Ringing the changes

A switch from dairy beef to an Angus herd makes a better fit with a South Canterbury operation’s primary venison system. By Lynda Gray. Photos by Anna Munro.

In Livestock12 Minutes

A switch from dairy beef to an Angus herd makes a better fit with a South Canterbury operation’s primary venison system. By Lynda Gray. Photos by Anna Munro.

Change is the only constant at Tom and Sam Macfarlane’s Melior Venison.

It’s not change for the sake of change so much as regular review and alterations to bring about constant improvement, which links in nicely with ‘Melior’, a Latin word meaning ‘better’.

A case in point is the swapping out of dairy bull beef for an Angus breeding cow herd over the past three years which has happened in line with developments across the wider farming enterprise.

From 2013 until 2019 the cattle side was based around the finishing of Friesian bulls at The Kowhais. The Macfarlanes developed the system to a peak throughput of 1000-1200 a year. Most were slaughtered before their second winter making a margin of about $800-$1000/head.

The bulls came through three channels; about 500 were bought at four days old and raised by Sam, another 500 were bought at 100kg. In addition to the bulls 150-200 18-month bulls of 400-450kg liveweight were bought in autumn, feed permitting, for wintering and slaughter in spring.

Sam (left), Jack, and Tom. Deer are their farming focus and the beef cows and young cattle supporting and complementary livestock classes.

Dairy beef finishing was an efficient and profitable supporting act to the deer and lamb finishing, but in the long-term Tom could see that beef breeding cows and finishing would be a better fit with the deer.

“Bulls didn’t fit with the pasture demand from our other livestock classes and the system we were developing. The real problem time was in autumn because the bulls, hinds and weaners were all high priority feed-wise.”

Staying on the same track would add further cost to what was already an intensive system.

“We wanted to get away from buying in silage and growing lots of crop. As it was, we were growing 75ha of fodder beet, mostly for the bulls, and it wasn’t sustainable to keep doing that.”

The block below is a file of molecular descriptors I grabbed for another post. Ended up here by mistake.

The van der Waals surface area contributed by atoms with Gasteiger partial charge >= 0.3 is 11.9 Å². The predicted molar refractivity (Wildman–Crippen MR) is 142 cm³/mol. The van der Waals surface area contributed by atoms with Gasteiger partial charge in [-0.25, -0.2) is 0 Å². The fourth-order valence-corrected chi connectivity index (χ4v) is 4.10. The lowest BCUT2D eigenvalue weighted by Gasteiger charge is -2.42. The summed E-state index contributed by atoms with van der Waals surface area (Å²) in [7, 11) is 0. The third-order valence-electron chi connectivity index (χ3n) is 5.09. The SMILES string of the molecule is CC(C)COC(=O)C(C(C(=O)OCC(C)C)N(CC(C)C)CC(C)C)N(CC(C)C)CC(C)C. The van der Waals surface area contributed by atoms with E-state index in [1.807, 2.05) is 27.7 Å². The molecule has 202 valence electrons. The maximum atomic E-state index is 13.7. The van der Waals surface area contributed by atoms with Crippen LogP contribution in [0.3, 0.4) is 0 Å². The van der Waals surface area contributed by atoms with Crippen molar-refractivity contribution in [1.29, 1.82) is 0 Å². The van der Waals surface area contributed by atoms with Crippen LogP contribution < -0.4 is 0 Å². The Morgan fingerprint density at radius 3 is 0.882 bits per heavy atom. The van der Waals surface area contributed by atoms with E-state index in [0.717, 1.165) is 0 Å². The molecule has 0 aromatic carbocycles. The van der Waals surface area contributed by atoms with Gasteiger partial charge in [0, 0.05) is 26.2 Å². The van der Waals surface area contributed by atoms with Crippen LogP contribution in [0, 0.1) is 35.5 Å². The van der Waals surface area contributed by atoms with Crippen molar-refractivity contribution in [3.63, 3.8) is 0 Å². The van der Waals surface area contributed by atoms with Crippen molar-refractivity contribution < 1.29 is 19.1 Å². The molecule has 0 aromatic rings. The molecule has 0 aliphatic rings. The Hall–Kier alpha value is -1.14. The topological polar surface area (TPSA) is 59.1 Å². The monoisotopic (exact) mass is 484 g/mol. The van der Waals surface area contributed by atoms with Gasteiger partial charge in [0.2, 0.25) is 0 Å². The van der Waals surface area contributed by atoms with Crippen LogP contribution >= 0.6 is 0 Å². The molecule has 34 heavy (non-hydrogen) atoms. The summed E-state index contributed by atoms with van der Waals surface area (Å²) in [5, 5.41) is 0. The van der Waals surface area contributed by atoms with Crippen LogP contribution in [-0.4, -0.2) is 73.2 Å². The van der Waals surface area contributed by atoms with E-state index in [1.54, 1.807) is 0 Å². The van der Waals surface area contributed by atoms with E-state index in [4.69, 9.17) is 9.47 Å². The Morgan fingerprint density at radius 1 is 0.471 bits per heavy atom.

Another driver for change was a couple of close calls with Mycoplasma bovis.

“We had three Notice of Directions over three years which was another reason to move away from dairy beef. We never went positive, but it caused a lot of disruption and uncertainty.”

The transition to beef breeding unfolded from 2019. The starting point was the end goal of breeding the best commercial cattle possible, which for the developing Melior system was a medium-framed cow that would utilise the second tier of feed, groom pastures for higher-profit young stock, and reliably turn out a calf with good growth and carcase potential.

Angus were the obvious choice because of the relatively handy Five Star feedlot end market option, and the Hargreave family’s Kakahu Angus the preferred supplier. Tom worked for Gerald and Sue Hargreaves during high school holidays and knows their son and daughter-in-law Tom and Anna. He likes their cattle breeding philosophy and stretched the budget as much as possible to start a Kakahu-based herd.

“I’m of the opinion that whatever livestock you’re dealing with it’s wise to start out with the best you can buy in terms of genetics so that you maximise the returns you get from feeding them.”

The best for the Macfarlanes’ budget were in-calf and carcase-scanned R2 heifers. They bought a total of 100 heifers over 2019 and 2020. Over the same time, they also bought 80 Angus-Hereford heifers with Kakahu bloodlines and mated them to an Angus. These 180 heifers formed the nucleus of the new breeding herd.

Angus bull purchases were mostly yearlings with good supporting data, which cost about half the price of a two-year-old bull. Last year $26,000 was paid for four bulls, of which three were yearlings.

Once-bred dairy beef heifers helped fund and reduce the capital outlay in the breeding cow herd.

In 2019, 80 dairy beef heifers that at one stage would have been bought in for beef were instead mated to an Angus. In December the calves were weaned, the heifers sent for slaughter and the income generated put towards buying the in-calf Angus heifers.